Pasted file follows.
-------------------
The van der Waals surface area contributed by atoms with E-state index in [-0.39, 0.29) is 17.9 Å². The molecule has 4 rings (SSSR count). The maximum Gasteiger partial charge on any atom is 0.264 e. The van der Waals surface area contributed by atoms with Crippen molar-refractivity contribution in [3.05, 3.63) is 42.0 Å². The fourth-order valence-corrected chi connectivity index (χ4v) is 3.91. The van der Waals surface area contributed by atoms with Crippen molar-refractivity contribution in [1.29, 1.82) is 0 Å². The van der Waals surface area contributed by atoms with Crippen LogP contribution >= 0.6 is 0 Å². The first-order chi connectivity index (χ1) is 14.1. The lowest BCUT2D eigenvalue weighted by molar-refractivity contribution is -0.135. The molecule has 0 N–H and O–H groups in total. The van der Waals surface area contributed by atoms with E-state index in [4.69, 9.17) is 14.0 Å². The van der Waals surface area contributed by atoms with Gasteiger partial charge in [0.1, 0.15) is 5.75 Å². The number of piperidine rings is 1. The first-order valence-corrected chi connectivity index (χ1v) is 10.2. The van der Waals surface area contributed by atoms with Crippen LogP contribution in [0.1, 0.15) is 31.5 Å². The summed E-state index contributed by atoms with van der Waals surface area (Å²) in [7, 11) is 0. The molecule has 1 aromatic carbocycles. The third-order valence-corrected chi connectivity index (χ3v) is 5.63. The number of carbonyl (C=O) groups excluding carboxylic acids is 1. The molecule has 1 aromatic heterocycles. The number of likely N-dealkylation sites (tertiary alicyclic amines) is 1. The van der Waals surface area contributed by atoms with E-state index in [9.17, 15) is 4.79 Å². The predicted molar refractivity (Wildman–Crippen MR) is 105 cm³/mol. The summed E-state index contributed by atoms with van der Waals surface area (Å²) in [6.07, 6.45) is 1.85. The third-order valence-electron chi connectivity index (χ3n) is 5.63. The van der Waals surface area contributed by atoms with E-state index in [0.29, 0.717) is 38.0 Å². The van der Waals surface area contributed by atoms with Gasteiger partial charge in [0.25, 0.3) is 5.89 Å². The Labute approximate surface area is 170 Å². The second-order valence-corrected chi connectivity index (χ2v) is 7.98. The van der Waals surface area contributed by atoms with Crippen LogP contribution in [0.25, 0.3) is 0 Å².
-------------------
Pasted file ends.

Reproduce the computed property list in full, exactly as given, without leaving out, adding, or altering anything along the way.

The van der Waals surface area contributed by atoms with E-state index in [-0.39, 0.29) is 17.9 Å². The molecule has 4 rings (SSSR count). The maximum Gasteiger partial charge on any atom is 0.264 e. The van der Waals surface area contributed by atoms with Crippen molar-refractivity contribution in [3.05, 3.63) is 42.0 Å². The fourth-order valence-corrected chi connectivity index (χ4v) is 3.91. The van der Waals surface area contributed by atoms with Crippen molar-refractivity contribution in [1.29, 1.82) is 0 Å². The van der Waals surface area contributed by atoms with Crippen LogP contribution >= 0.6 is 0 Å². The first-order chi connectivity index (χ1) is 14.1. The lowest BCUT2D eigenvalue weighted by molar-refractivity contribution is -0.135. The molecule has 0 N–H and O–H groups in total. The van der Waals surface area contributed by atoms with E-state index in [4.69, 9.17) is 14.0 Å². The van der Waals surface area contributed by atoms with Gasteiger partial charge in [0.1, 0.15) is 5.75 Å². The number of piperidine rings is 1. The first-order valence-corrected chi connectivity index (χ1v) is 10.2. The van der Waals surface area contributed by atoms with Crippen LogP contribution in [0.1, 0.15) is 31.5 Å². The summed E-state index contributed by atoms with van der Waals surface area (Å²) in [7, 11) is 0. The molecule has 1 aromatic carbocycles. The third-order valence-corrected chi connectivity index (χ3v) is 5.63. The number of carbonyl (C=O) groups excluding carboxylic acids is 1. The molecule has 1 aromatic heterocycles. The number of likely N-dealkylation sites (tertiary alicyclic amines) is 1. The van der Waals surface area contributed by atoms with E-state index in [9.17, 15) is 4.79 Å². The predicted molar refractivity (Wildman–Crippen MR) is 105 cm³/mol. The summed E-state index contributed by atoms with van der Waals surface area (Å²) in [6.07, 6.45) is 1.85. The third-order valence-electron chi connectivity index (χ3n) is 5.63. The van der Waals surface area contributed by atoms with E-state index in [0.29, 0.717) is 38.0 Å². The van der Waals surface area contributed by atoms with Gasteiger partial charge in [0.25, 0.3) is 5.89 Å². The Labute approximate surface area is 170 Å². The second-order valence-corrected chi connectivity index (χ2v) is 7.98. The van der Waals surface area contributed by atoms with Crippen LogP contribution in [0.25, 0.3) is 0 Å².